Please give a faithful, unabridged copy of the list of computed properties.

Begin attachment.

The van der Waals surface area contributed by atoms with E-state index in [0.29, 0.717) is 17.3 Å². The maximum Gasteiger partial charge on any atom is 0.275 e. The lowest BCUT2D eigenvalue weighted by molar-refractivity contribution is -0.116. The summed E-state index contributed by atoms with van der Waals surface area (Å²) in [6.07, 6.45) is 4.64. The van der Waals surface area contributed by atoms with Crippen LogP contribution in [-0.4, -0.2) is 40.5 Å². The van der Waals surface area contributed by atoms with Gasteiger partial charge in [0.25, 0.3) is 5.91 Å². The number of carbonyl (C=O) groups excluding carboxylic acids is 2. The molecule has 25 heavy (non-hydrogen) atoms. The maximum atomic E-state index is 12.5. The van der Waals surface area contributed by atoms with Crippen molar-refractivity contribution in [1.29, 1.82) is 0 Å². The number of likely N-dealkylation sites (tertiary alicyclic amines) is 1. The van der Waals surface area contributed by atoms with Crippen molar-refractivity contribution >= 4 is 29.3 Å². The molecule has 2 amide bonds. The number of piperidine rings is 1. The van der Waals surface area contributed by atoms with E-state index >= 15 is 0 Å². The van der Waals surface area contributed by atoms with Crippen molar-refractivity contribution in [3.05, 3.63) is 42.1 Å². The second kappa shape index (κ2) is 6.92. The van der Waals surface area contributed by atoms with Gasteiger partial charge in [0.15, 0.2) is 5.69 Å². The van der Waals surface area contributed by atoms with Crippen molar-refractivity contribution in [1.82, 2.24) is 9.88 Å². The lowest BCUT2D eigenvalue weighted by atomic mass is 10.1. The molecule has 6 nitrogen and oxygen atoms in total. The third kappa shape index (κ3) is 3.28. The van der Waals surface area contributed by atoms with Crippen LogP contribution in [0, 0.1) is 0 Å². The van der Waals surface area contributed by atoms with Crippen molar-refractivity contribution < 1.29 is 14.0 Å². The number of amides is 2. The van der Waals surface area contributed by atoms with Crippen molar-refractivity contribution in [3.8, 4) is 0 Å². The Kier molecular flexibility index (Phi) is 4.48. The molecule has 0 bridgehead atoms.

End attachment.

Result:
The van der Waals surface area contributed by atoms with E-state index in [0.29, 0.717) is 17.3 Å². The maximum Gasteiger partial charge on any atom is 0.275 e. The lowest BCUT2D eigenvalue weighted by molar-refractivity contribution is -0.116. The summed E-state index contributed by atoms with van der Waals surface area (Å²) in [6.07, 6.45) is 4.64. The van der Waals surface area contributed by atoms with Crippen LogP contribution in [-0.4, -0.2) is 40.5 Å². The van der Waals surface area contributed by atoms with Gasteiger partial charge in [0.25, 0.3) is 5.91 Å². The number of carbonyl (C=O) groups excluding carboxylic acids is 2. The molecule has 25 heavy (non-hydrogen) atoms. The maximum atomic E-state index is 12.5. The van der Waals surface area contributed by atoms with Crippen molar-refractivity contribution in [1.29, 1.82) is 0 Å². The number of likely N-dealkylation sites (tertiary alicyclic amines) is 1. The van der Waals surface area contributed by atoms with Crippen molar-refractivity contribution >= 4 is 29.3 Å². The molecule has 2 amide bonds. The number of piperidine rings is 1. The van der Waals surface area contributed by atoms with E-state index >= 15 is 0 Å². The van der Waals surface area contributed by atoms with Crippen molar-refractivity contribution in [3.05, 3.63) is 42.1 Å². The second kappa shape index (κ2) is 6.92. The van der Waals surface area contributed by atoms with Gasteiger partial charge in [0.15, 0.2) is 5.69 Å². The van der Waals surface area contributed by atoms with Crippen molar-refractivity contribution in [1.82, 2.24) is 9.88 Å². The lowest BCUT2D eigenvalue weighted by atomic mass is 10.1. The molecule has 6 nitrogen and oxygen atoms in total. The third kappa shape index (κ3) is 3.28. The van der Waals surface area contributed by atoms with Crippen LogP contribution in [0, 0.1) is 0 Å². The van der Waals surface area contributed by atoms with Crippen molar-refractivity contribution < 1.29 is 14.0 Å². The number of amides is 2. The van der Waals surface area contributed by atoms with Crippen molar-refractivity contribution in [3.8, 4) is 0 Å². The Kier molecular flexibility index (Phi) is 4.48. The molecule has 0 bridgehead atoms.